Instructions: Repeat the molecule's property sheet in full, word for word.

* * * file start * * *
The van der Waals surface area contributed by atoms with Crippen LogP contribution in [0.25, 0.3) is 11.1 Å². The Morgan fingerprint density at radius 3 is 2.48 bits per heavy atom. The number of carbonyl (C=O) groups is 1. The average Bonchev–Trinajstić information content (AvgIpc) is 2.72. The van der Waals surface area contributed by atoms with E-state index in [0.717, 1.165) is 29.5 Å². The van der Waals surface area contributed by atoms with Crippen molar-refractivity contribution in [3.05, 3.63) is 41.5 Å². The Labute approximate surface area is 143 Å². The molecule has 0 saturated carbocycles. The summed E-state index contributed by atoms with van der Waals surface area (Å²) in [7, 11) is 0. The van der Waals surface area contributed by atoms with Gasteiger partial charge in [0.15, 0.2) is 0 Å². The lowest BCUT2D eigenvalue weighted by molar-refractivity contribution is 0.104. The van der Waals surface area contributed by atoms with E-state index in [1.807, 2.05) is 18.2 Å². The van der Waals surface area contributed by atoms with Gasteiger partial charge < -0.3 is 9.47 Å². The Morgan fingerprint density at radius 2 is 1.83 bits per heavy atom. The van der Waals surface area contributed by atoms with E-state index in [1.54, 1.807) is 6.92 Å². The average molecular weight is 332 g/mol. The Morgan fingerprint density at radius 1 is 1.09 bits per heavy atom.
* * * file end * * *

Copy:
The van der Waals surface area contributed by atoms with Crippen LogP contribution in [0.25, 0.3) is 11.1 Å². The Morgan fingerprint density at radius 3 is 2.48 bits per heavy atom. The number of carbonyl (C=O) groups is 1. The average Bonchev–Trinajstić information content (AvgIpc) is 2.72. The van der Waals surface area contributed by atoms with E-state index in [0.717, 1.165) is 29.5 Å². The van der Waals surface area contributed by atoms with Crippen molar-refractivity contribution in [3.05, 3.63) is 41.5 Å². The Labute approximate surface area is 143 Å². The molecule has 0 saturated carbocycles. The summed E-state index contributed by atoms with van der Waals surface area (Å²) in [7, 11) is 0. The van der Waals surface area contributed by atoms with Gasteiger partial charge in [0.15, 0.2) is 0 Å². The lowest BCUT2D eigenvalue weighted by molar-refractivity contribution is 0.104. The van der Waals surface area contributed by atoms with E-state index in [1.807, 2.05) is 18.2 Å². The van der Waals surface area contributed by atoms with Gasteiger partial charge < -0.3 is 9.47 Å². The Morgan fingerprint density at radius 2 is 1.83 bits per heavy atom. The van der Waals surface area contributed by atoms with E-state index in [1.54, 1.807) is 6.92 Å². The average molecular weight is 332 g/mol. The Morgan fingerprint density at radius 1 is 1.09 bits per heavy atom.